||Accordion black and white photos of the Theresienstadt Ghetto and death camp in title wrappers. Theresienstadt (Czech Terezín), a town in the Czech Republic, which served as a ghetto between 1941 and 1945. About 150,000 Jews, mainly from Central Europe, Holland, and Denmark were deported there by the Nazis. The populations of the ghetto reached its height in September 1942, when 53,000 persons were crowded into its approximately 150,000 sq. yds. (114,000 sq. m., an average density of 2.9 sq. yds – 2.15 sq. m. per person). During that months 18,639 person arrived in Theresienstadt; 3,941 persons, mostly the old, died in the ghetto itself and 13,004 were deported from there to Sobibor, Treblinka, Maly Trostinec, and other extermination camps in the Lublin region. From October 1942 all transports from Theresienstadt were sent to Auschwitz-Birkenau. Deportations from the ghetto were stopped between February and September 1942. After the interlude 17,500 Theresienstadt inmates were sent in September and December 1943 and in May 1944 to the so-called "family camp" in Auschwitz-Birkenau and most of them were sent to the gas chambers in March and July 1944. In the last wave of deportations 18,412 ghetto inmates were sent to Auschwitz; only 1,496 of them survived. In Theresienstadt there remained 11,068 inmates, including 456 Danish Jews who were protected from deportation.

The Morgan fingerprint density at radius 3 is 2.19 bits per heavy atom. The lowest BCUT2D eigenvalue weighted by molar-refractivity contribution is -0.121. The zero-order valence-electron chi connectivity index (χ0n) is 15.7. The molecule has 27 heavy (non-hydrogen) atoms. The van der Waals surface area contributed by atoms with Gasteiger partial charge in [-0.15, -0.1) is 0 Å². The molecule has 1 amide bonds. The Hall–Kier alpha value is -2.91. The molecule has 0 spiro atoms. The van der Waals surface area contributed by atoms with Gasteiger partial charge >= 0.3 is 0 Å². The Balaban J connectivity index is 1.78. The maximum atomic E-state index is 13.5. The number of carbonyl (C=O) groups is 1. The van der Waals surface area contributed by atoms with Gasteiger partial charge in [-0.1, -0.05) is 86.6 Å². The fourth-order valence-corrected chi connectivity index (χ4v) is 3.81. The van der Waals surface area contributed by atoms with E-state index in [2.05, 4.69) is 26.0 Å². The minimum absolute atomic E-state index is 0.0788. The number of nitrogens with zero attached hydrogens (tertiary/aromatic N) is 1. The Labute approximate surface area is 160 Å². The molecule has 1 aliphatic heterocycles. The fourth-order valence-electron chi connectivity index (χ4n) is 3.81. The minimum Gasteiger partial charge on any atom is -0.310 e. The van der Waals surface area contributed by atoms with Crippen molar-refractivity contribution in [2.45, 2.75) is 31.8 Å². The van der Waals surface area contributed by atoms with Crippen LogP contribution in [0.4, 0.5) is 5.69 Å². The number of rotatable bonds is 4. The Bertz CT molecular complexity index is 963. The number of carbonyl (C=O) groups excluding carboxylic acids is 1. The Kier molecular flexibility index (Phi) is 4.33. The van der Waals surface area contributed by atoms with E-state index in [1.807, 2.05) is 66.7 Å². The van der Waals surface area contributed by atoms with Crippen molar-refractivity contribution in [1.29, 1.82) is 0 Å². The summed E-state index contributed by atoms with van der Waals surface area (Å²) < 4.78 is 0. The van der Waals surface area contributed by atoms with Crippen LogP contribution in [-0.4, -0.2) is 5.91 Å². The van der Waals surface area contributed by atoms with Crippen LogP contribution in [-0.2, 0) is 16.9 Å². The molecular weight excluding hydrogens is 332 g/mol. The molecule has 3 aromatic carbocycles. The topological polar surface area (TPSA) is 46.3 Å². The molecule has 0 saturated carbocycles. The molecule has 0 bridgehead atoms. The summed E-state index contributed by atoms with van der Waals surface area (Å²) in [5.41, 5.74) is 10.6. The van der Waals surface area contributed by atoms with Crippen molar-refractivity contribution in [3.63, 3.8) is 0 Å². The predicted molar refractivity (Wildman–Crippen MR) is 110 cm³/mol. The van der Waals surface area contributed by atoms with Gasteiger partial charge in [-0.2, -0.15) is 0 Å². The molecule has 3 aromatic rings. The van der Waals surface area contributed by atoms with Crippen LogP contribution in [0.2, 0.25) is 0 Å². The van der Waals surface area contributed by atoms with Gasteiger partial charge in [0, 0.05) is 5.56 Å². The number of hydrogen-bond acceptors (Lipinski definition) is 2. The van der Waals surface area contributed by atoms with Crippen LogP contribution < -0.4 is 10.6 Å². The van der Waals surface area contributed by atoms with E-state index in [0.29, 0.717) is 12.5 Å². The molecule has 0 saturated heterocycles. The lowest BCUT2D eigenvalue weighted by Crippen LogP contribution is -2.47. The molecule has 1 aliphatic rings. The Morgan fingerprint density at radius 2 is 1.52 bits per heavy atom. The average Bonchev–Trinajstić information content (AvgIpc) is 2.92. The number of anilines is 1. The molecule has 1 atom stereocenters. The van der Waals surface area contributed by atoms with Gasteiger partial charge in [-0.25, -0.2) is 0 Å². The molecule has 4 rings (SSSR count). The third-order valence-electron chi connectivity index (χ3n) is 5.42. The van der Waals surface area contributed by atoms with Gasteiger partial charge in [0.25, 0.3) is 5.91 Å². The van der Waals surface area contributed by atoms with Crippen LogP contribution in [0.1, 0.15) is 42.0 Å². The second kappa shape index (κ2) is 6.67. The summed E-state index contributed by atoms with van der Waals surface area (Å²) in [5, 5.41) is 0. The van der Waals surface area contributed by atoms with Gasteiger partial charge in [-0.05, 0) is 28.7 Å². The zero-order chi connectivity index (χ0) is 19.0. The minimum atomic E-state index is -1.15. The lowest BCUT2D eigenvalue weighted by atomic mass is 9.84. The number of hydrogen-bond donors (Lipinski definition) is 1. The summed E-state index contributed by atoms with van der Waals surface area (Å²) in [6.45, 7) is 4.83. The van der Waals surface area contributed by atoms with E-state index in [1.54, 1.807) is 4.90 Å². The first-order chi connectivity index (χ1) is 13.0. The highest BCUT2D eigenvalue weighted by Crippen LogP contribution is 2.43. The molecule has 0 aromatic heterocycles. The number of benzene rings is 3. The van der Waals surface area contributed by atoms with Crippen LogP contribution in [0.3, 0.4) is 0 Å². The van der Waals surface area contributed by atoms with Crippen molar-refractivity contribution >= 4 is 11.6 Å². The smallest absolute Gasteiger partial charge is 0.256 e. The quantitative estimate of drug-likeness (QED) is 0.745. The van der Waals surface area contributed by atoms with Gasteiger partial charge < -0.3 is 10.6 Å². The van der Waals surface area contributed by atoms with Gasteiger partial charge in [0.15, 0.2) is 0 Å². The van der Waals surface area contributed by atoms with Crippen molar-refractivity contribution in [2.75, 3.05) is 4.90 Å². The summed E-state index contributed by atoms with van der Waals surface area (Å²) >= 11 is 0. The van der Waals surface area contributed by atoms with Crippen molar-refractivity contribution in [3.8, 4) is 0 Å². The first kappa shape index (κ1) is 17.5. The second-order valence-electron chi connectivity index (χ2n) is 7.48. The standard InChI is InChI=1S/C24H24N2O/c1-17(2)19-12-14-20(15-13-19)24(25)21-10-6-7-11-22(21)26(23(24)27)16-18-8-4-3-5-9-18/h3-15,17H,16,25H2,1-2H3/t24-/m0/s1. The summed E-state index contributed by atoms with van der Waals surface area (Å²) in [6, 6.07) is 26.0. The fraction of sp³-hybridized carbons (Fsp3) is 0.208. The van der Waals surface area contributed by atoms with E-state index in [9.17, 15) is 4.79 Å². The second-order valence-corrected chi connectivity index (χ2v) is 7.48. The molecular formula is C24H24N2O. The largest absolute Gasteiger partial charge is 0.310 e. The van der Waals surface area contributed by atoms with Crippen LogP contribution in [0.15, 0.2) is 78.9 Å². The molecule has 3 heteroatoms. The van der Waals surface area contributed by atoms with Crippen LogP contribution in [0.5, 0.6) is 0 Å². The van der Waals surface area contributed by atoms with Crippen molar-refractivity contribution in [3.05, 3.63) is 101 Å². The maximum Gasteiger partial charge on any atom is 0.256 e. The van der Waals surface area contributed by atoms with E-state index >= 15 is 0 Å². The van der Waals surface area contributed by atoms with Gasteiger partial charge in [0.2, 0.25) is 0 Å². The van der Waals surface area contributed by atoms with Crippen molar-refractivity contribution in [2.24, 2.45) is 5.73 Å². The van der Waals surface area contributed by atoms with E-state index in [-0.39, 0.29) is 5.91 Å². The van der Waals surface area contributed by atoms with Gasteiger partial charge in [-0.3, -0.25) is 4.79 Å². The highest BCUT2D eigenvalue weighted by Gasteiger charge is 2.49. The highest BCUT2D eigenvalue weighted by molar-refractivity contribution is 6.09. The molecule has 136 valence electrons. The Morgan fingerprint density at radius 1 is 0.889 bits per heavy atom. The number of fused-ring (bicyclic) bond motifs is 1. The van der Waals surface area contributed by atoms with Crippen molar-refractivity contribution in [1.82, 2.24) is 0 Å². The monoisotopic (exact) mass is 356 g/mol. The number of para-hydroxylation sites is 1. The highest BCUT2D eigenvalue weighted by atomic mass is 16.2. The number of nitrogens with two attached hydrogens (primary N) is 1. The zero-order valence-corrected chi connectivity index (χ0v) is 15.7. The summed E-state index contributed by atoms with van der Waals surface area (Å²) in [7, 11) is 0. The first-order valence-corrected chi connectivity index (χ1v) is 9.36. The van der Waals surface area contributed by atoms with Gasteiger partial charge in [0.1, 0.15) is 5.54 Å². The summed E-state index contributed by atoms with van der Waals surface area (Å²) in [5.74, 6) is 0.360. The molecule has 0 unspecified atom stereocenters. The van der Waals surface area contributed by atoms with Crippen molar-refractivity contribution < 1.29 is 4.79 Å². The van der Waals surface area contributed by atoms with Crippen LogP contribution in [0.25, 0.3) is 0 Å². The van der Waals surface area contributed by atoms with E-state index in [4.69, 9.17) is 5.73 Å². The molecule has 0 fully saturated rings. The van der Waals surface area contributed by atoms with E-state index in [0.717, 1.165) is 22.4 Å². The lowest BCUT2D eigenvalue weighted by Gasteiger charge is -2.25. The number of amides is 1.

Most of the deported to Theresienstadt were assimilated Jews, but there were some strictly Orthodox and many partly observant Jews too. The Zionists constituted a small minority, but influenced ghetto life strongly, because some of them had come to the ghetto voluntarily with Jacob Edelstein , the first Judenaeltester (elder of the Jews), an ardent Zionist, and took special care of the young and the working population as the kernel of future Jewish life.